NCERT Solution for Class 11 Economics Chapter 1 - Indian Economy on the Eve of Independence

NCERT Solutions are regarded as an exceptionally helpful book while preparing for the CBSE Class 11 Economics examination. The NCERT solutions collated by the subject-matter experts provide deep knowledge and insight into the subject. This chapter is a brief introduction to the Indian Economy on the Eve of Independence.

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Questions for NCERT Economics Solutions Class 11 Chapter 1

1. What was the focus of the economic policies pursued by the colonial government in India? What were the impacts of these policies?

The economic policies developed by the British government in India were aimed at merely making India a supplier to Britain’s growing industries. The policies were targeted towards the development of Britain and boosting its economic status. India and its growth were completely ignored. Due to such policies, India became a supplier of raw materials and a market for finished goods from Britain. The impact of such a policy in India is as follows:

1. The Indian economy witnessed very low economic growth. Studies reveal that the economy was growing at a speed of two per cent during the period 1900-1950. The British government was more interested in maintaining and developing the economy of Britain. British rule ruined the agriculture sector and handicrafts and transformed India into a supplier of raw materials.

2. The Indian agriculture system was not developed before independence, it followed old techniques, and it was majorly affected by colonial rule when the farmers were instructed to grow commercial crops instead of food grains. These commercial crops, like cotton and indigo, were used in industries in Britain for manufacturing textiles. The peasants did not get any monetary benefit from growing these crops, and hence no economic development happened.

3. The British programmed systematic deindustrialization leading to the downfall of the handicraft industry, and with the lack of investment, other industries also failed to develop. Imposing heavy export tariffs on Indian-made goods led to a decrease in demand in the international market, ultimately leading to the collapse of the handicraft industry.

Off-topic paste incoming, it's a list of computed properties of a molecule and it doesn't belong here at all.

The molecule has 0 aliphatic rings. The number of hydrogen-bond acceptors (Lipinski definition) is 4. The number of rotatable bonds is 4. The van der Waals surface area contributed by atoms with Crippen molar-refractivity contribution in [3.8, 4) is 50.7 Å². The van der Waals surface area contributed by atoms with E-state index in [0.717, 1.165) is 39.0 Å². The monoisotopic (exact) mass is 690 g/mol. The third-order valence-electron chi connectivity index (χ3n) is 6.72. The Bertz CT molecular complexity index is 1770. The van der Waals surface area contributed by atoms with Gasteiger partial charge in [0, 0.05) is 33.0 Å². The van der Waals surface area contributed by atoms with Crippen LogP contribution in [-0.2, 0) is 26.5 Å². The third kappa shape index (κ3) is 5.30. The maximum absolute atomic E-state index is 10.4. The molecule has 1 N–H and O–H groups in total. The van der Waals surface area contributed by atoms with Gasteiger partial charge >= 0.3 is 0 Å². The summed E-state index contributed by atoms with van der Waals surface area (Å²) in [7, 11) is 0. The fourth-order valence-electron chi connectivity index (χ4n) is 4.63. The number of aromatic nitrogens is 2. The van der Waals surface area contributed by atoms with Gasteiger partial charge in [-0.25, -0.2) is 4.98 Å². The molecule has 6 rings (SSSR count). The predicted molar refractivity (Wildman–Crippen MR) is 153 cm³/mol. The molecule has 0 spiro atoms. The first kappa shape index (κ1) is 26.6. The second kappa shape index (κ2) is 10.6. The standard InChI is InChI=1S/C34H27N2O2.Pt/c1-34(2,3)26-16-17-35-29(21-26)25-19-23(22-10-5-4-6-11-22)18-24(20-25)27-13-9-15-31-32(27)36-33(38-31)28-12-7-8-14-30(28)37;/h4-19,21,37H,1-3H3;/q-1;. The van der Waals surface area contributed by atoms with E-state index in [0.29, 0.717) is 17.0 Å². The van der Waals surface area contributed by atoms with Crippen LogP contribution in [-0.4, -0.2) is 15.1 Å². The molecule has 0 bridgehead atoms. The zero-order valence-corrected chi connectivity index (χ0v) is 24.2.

4. The money that Indian goods earned from foreign trade were not invested in the Indian economy; it was used for managing the British army and expanding their colonial reach across Asia.

2. Name some notable economists who estimated India’s per capita income during the colonial period.

The following economists estimated India’s per capita income during the colonial period:

1. Dadabhai Naoroji

2. R.C Desai

3. V.K.R.V. Rao

4. William Digby

5. Findlay Shirras

3. What were the main causes of India’s agricultural stagnation during the colonial period?

The reasons for the stagnation of Indian agriculture during the colonial period are as follows:

1. The British introduced the Land Revenue system in 1793. As per this system, zamindars (landowners) needed to pay a high amount of revenue to the British Government, and the source of revenue collection was the peasants. The zamindars did not focus on improving land productivity, which resulted in low agricultural growth and subsequently made the life of peasants worse.

2. Indian farmers grew food crops like rice and wheat for consumption. The British Government was forcing Indian farmers to grow commercial crops like indigo for British Industries, which led to agriculture turning commercial and caused a shortage of food grains.

3. Lack of irrigation facilities and other important factors like the unavailability of fertilizers also impacted the agriculture industry and made it more vulnerable.

4. Name some modern industries which were in operation in our country at the time of independence.

India witnessed the growth of some industries before independence, the most prominent of which is Tata Iron and Steel Company (TISCO). India was also witnessing a growth of textile mills and ancillary products. Maharashtra, Gujarat, and Bengal were areas where cotton and jute industries were set up. Apart from these industries, some other industries that started operating are sugar, paper and cement.

5. What was the two-fold motive behind the systematic deindustrialisation affected by the British in pre-independent India?

The two-fold motives behind de-industrialisation by the British were as follows:

1. Obtaining raw materials from India at rock-bottom prices and reducing the status of India as a supplier of raw materials for feeding its industries back in Britain.

2. Selling the finished goods in India and thereby making India a market for selling items produced by British industries.